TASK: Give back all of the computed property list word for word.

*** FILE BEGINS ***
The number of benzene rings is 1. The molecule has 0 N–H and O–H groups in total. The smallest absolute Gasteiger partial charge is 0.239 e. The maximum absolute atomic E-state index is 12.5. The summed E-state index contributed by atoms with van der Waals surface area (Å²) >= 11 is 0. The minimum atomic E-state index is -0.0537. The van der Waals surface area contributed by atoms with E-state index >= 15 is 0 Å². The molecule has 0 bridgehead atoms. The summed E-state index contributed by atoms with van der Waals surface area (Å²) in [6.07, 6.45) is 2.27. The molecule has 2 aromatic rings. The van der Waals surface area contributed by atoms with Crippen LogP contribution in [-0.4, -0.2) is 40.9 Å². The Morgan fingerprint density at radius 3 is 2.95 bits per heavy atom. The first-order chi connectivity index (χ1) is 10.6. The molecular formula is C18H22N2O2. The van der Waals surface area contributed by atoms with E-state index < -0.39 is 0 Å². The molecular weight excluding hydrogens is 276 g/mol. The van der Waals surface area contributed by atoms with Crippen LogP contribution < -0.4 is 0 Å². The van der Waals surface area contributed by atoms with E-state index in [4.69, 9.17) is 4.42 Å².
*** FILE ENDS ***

The number of benzene rings is 1. The molecule has 0 N–H and O–H groups in total. The smallest absolute Gasteiger partial charge is 0.239 e. The maximum absolute atomic E-state index is 12.5. The summed E-state index contributed by atoms with van der Waals surface area (Å²) >= 11 is 0. The minimum atomic E-state index is -0.0537. The van der Waals surface area contributed by atoms with E-state index >= 15 is 0 Å². The molecule has 0 bridgehead atoms. The summed E-state index contributed by atoms with van der Waals surface area (Å²) in [6.07, 6.45) is 2.27. The molecule has 2 aromatic rings. The van der Waals surface area contributed by atoms with Crippen LogP contribution in [-0.4, -0.2) is 40.9 Å². The Morgan fingerprint density at radius 3 is 2.95 bits per heavy atom. The first-order chi connectivity index (χ1) is 10.6. The molecular formula is C18H22N2O2. The van der Waals surface area contributed by atoms with E-state index < -0.39 is 0 Å². The molecular weight excluding hydrogens is 276 g/mol. The van der Waals surface area contributed by atoms with Crippen LogP contribution < -0.4 is 0 Å². The van der Waals surface area contributed by atoms with E-state index in [4.69, 9.17) is 4.42 Å².